Temporal proximity between the protected activity and the adverse action is relevant to assessing causation, Singfield , 389 F.3d at 563, but it is not alone sufficient unless the timing is "unusually suggestive". Mickey v . Zeidler Tool and Die Co., 516 F.3d 516, 525 (6th Cir. 2008) (quoting Cardenas v . Massey, 269 F.3d 251, 264 (3d Cir. 2001)). In this case, even though Mr. Myslenski's recommendation not to renew Mr. Willis's contract came less than three weeks after Mr. Willis sent his second email and within four days of Mr. Myslenski's learning about that email, see ECF No. 26-52; ECF No. 31-11; ECF No. 35-4 at PageID#: 2273, the timing alone is not "unusually suggestive." The nonrenewal recommendation occurred at the expiration of Mr. Willis's contract. See ECF No. 26-36. The end of the school year was the only time Mr. Myslenski and the School District could possibly have made the decisions they made.
Nevertheless, when considered alongside other allegedly retaliatory conduct, the temporal proximity between Mr. Willis's emails and Mr. Myslenski's nonrenewal recommendation gives rise to a triable issue of fact. See Mickey , 516 F.3d at 529. Although Mr. Myslenski was prepared to recommend renewal of Mr. Willis's contract, ECF No. 33-45, he reversed his position four days after being admonished by Ms. Moxon, in response to Mr. Willis's emails, to be "more reflective of his words and examples," and to bear in mind that "[c]ultural competencies and openness to diversity are some of the characteristics our school leaders must exhibit at all times." ECF No. 31-11.
Mr. Myslenski and the School District contend that Mr. Myslenski changed his position only because Mr. Willis "refused to acknowledge that of the deficiencies in his instructional practice existed," and not because Mr. Myslenski was rebuked by his supervisor, Ms. Moxon. ECF No. 33-1 at PageID#: 1547. A jury may choose to believe Defendants' version of events, but such a conclusion is for a jury to draw, not the Court.
"The burden of establishing a prima facie case in a retaliation action is not onerous, but one easily met." Nguyen v . City of Cleveland, 229 F.3d 559, 563 (6th Cir. 2000). Because Mr. Willis has met his prima facie burden on his retaliation claim, the Court denies summary judgment as to Count 4.
C. Intentional Infliction of Emotional Distress (Count 5)
Intentional infliction of emotional distress, under Ohio common law, has four elements: (1) that the actor either intended to cause emotional distress or knew or should have known that actions taken would result in serious emotional distress to the plaintiff; (2) that the actor's conduct was so extreme and outrageous as to go beyond all possible bounds of decency and was such that it can be considered as utterly intolerable in a civilized community, (3) that the actor's actions were the proximate cause of plaintiff's psychic injury; and (4) that the mental anguish suffered by plaintiff is serious and of a nature that no reasonable man could be expected to endure it." Ashcroft v . Mt. Sinai Med. Ctr., 588 N.E.2d 280, 284 (quotation marks and citations omitted).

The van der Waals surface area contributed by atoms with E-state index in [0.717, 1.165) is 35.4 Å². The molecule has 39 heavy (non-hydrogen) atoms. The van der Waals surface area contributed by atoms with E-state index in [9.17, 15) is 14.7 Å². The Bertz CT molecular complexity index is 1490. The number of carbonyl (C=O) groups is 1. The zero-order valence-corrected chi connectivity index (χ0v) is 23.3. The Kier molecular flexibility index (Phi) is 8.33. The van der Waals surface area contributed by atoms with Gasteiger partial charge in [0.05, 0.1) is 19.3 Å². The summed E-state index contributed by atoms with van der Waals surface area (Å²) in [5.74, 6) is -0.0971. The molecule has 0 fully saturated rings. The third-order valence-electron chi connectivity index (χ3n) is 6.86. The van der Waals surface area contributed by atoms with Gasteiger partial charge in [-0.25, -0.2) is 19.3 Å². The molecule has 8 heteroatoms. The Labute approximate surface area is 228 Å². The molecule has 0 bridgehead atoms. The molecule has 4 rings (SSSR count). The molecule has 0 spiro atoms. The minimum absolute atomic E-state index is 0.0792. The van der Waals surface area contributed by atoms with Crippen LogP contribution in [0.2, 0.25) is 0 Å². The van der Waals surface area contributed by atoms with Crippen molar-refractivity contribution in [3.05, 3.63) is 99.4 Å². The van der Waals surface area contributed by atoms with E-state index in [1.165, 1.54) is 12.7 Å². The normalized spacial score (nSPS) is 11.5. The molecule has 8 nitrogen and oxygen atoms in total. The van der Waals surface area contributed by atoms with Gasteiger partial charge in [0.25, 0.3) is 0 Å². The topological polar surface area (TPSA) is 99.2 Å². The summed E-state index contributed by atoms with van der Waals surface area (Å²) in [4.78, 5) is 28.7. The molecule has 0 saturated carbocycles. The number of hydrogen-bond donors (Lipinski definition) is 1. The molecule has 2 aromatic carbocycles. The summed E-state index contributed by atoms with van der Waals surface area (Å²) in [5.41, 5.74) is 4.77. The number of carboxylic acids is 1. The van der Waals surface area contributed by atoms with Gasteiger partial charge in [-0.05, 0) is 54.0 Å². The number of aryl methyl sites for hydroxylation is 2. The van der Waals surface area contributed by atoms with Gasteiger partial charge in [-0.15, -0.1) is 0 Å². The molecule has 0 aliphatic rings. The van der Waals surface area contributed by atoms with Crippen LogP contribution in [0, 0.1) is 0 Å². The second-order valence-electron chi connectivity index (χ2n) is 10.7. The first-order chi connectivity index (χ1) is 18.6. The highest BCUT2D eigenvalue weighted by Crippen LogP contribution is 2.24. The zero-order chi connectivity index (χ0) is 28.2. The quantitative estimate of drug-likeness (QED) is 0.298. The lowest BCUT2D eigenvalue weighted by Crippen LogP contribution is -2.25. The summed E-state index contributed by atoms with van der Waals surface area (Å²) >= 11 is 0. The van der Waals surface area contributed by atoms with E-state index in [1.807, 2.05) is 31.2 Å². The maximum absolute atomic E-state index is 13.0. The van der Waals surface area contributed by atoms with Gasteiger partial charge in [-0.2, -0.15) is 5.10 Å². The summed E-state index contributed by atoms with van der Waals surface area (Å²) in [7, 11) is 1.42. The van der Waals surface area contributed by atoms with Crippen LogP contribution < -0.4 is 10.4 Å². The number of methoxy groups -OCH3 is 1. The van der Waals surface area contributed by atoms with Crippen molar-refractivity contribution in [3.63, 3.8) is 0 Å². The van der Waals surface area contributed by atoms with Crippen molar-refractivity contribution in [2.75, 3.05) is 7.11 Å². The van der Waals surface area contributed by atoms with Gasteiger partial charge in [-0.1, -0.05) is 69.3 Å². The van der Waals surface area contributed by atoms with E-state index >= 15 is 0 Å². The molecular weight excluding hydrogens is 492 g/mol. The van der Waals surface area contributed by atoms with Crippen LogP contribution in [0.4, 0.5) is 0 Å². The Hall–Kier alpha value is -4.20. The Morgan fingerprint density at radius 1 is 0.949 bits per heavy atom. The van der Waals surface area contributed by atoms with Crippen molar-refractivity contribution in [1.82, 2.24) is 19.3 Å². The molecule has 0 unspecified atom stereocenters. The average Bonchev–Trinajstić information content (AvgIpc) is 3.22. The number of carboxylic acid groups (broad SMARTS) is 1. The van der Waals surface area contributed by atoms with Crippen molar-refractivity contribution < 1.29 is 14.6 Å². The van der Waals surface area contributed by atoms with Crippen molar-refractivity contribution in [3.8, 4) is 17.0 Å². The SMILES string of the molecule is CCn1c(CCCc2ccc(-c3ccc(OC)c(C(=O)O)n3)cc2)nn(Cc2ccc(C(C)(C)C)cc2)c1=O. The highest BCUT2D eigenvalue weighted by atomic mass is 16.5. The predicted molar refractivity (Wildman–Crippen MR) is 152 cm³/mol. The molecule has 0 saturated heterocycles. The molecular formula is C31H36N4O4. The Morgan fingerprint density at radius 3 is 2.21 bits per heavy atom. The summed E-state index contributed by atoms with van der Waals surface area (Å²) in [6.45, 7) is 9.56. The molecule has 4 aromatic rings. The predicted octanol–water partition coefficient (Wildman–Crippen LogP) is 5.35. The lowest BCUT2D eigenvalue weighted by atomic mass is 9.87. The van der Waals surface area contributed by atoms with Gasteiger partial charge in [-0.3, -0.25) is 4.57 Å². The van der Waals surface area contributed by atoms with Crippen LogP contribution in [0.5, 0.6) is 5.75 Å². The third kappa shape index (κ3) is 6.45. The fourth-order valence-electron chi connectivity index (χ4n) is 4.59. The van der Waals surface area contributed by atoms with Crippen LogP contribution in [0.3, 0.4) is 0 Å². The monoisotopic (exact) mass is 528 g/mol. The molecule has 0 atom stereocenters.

Mr. Willis does not present evidence to show that any infliction of distress was intentional. He does not show that Mr. Myslenski's alleged remarks, while offensive, amounted to more than "insults, indignities, threats, annoyances, petty oppressions, or other trivialities." Clay v . Shriver Allison Courtley Co., 2018 WL 4043185, at *7, ¶ 53 (Aug. 16, 2018). And he does not demonstrate mental anguish that no reasonable man could be expected to endure. Mr. Willis testified at his deposition that he is not able to clean around the house because of his depression, ECF No. 26-1 at PageID#: 358, but he acknowledged that he has been gainfully employed since being terminated from the School District, id . at PageID#: 210-14, that he is able to perform the functions of his new job, cook for himself, bathe himself, and dress himself. Id . at PageID#: 358.
His testimony was apparently based on a self-diagnosis.
Q. What's preventing you from cleaning?
A. I would say depression. I'm not a doctor, but definitely depression.
Because Mr. Willis fails to meet the prima facie burden of intentional infliction of emotional distress under Ohio common law, the Court grants summary judgment for Defendants as to Count 5.
Because Mr. Willis fails to satisfy his prima facie burden on Counts 1, 2, 3, and 5, the Court grants Defendants' motion for summary judgment (ECF No. 35) as to those Counts. Because a genuine dispute of material fact exists with respect to Mr. Willis's retaliation claim, the Court denies summary judgment as to Count 4. IT IS SO ORDERED. September 7, 2018
/s/ Benita Y . Pearson
Benita Y. Pearson
United States District Judge
ECF No. 26-1 at PageID#: 358.